It is during the telogen phase that our hair starts shedding and getting replaced by new hair follicles. Telogen effluvium seems to speed up this process for many of your hairs, making them reach the telogen phase much quicker. 

So far, experts have come up with a number of different triggers for telogen effluvium, including surgery, blood loss, hospitalization, childbirth, the death of a loved one and a severe illness. As for Covid, these same experts believe the virus can cause hair loss in one of two ways. Either through the illness itself or through the stress it causes on the individual. 

Additionally, many researchers also believe that people who have had Covid-19 are 4 times more likely to develop ATE than those who have not. 

Is This Temporary Hair Loss or Permanent?

Thankfully, hair loss caused by telogen effluvium, and Covid as an extension, is temporary.

You will start to notice your hair coming out in clumps as you brush them around the 3-month mark of your illness or stressful event. This will probably continue for around 6 months until you start noticing that your hair volume is returning to normal.

Despite that, however, research shows that 41.5% of patients want to get a hair transplant as soon as possible. Meanwhile, 95.2% of hair transplant patients experienced a significant boost in their happiness after receiving a successful hair transplant. This just goes to show how much of an emotional impact even temporary hair loss can have. 

What Can You Do Against Covid Hair Loss?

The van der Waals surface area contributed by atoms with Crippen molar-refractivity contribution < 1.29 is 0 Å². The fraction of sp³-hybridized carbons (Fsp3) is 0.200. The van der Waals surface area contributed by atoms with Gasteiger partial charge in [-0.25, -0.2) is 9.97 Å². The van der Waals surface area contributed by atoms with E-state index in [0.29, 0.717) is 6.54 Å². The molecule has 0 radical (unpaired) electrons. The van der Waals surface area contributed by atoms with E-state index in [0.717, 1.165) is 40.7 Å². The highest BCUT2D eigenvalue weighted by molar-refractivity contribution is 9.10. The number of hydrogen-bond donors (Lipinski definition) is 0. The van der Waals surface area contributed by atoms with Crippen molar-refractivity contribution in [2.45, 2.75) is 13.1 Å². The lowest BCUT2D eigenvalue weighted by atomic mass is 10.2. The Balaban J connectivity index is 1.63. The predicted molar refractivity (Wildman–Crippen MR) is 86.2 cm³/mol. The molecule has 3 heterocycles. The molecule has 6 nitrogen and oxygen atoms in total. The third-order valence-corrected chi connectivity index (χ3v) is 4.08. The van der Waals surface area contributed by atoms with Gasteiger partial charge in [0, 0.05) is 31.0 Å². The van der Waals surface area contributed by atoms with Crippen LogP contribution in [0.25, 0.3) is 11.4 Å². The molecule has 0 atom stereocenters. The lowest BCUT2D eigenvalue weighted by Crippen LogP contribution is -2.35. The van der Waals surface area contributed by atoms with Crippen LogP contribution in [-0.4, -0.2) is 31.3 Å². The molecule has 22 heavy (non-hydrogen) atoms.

It is always a good idea to consult a doctor as soon as you start noticing signs of hair loss. For one, they can help you confirm your theory about your hair loss being connected to your Covid diagnosis and not some other underlying condition. Secondly, they may even come up with ways to treat the underlying condition. However, in the case of hair loss caused by Covid, this is a highly unlikely scenario. 

Most doctors just advise their patients to take it easy and wait for the hair to grow back naturally. There are some who recommend applying topical medications like Minoxidil in order to speed up the regrowth process. They may even suggest taking the drug in the form of a pill if you’re in a hurry. 

However, that’s only in extreme cases, for patients anxious about their hair loss and for those who have a big event coming up, like a wedding, and need to get their hair back to normal by then. The quickest fix of them all is getting a hair transplant. Our recent cost analysis shows that the average cost of a hair transplant across the world is $14,298.49. 

The average cost of a hair transplant in the U.S alone is $13,610. Meanwhile, Turkey has the lowest average cost of $2,675, making the country a prime destination for cheaper hair transplant procedures.


While the pandemic has irreversibly changed the lives of many worldwide, it is good to know that the hair loss caused by Covid is temporary and reversible. 

To summarize, hair loss is classified as one of the 60 persistent symptoms of long Covid. Moreover, hair loss caused by Covid-19 is known to be a condition named telogen effluvium, and it is not specific to just Covid. It can be a by-product of any major illness or stressful event. 

Today, there exist 7000 plastic surgeons in the U.S alone, many of them adept at treating hair loss through medication or hair transplants. 

Thus, if you opt for treatment at the right stage, there is a very good chance that your hair loss will subside in 4-6 months. Allowing your hair to steadily return to its original volume.